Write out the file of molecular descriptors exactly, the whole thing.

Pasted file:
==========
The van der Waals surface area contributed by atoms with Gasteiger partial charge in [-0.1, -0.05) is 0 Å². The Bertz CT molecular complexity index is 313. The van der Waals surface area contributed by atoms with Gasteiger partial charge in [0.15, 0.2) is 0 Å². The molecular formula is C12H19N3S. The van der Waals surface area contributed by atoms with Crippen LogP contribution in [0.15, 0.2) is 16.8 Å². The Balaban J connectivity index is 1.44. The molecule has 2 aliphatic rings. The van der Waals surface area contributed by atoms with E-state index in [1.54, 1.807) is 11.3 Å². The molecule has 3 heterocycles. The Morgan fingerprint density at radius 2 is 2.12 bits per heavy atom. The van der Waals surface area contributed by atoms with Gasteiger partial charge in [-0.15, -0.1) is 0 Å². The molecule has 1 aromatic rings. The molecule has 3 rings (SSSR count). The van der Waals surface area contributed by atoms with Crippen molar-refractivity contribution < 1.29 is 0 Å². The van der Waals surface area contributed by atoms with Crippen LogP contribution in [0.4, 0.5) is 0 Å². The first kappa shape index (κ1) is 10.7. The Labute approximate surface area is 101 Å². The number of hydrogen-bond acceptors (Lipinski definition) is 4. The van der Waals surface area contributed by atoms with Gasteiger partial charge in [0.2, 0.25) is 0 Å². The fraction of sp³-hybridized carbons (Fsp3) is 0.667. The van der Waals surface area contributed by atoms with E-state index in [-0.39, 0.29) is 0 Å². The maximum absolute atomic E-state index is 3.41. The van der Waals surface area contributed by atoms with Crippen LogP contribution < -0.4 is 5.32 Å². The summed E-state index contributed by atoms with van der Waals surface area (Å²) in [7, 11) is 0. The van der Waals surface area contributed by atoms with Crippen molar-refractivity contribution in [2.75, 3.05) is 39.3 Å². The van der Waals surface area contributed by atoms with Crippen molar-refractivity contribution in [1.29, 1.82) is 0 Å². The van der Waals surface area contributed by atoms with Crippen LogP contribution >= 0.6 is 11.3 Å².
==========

The van der Waals surface area contributed by atoms with Gasteiger partial charge in [-0.1, -0.05) is 0 Å². The Bertz CT molecular complexity index is 313. The van der Waals surface area contributed by atoms with Gasteiger partial charge in [0.15, 0.2) is 0 Å². The molecular formula is C12H19N3S. The van der Waals surface area contributed by atoms with Crippen LogP contribution in [0.15, 0.2) is 16.8 Å². The Balaban J connectivity index is 1.44. The molecule has 2 aliphatic rings. The van der Waals surface area contributed by atoms with E-state index in [1.54, 1.807) is 11.3 Å². The molecule has 3 heterocycles. The Morgan fingerprint density at radius 2 is 2.12 bits per heavy atom. The van der Waals surface area contributed by atoms with Gasteiger partial charge in [-0.15, -0.1) is 0 Å². The molecule has 1 aromatic rings. The molecule has 3 rings (SSSR count). The van der Waals surface area contributed by atoms with Crippen molar-refractivity contribution < 1.29 is 0 Å². The van der Waals surface area contributed by atoms with Crippen LogP contribution in [0.4, 0.5) is 0 Å². The first kappa shape index (κ1) is 10.7. The Labute approximate surface area is 101 Å². The number of hydrogen-bond acceptors (Lipinski definition) is 4. The van der Waals surface area contributed by atoms with Gasteiger partial charge in [0.2, 0.25) is 0 Å². The fraction of sp³-hybridized carbons (Fsp3) is 0.667. The van der Waals surface area contributed by atoms with E-state index in [-0.39, 0.29) is 0 Å². The maximum absolute atomic E-state index is 3.41. The van der Waals surface area contributed by atoms with Crippen LogP contribution < -0.4 is 5.32 Å². The summed E-state index contributed by atoms with van der Waals surface area (Å²) in [7, 11) is 0. The van der Waals surface area contributed by atoms with Crippen molar-refractivity contribution in [2.75, 3.05) is 39.3 Å². The van der Waals surface area contributed by atoms with Crippen molar-refractivity contribution in [1.29, 1.82) is 0 Å². The van der Waals surface area contributed by atoms with Crippen LogP contribution >= 0.6 is 11.3 Å².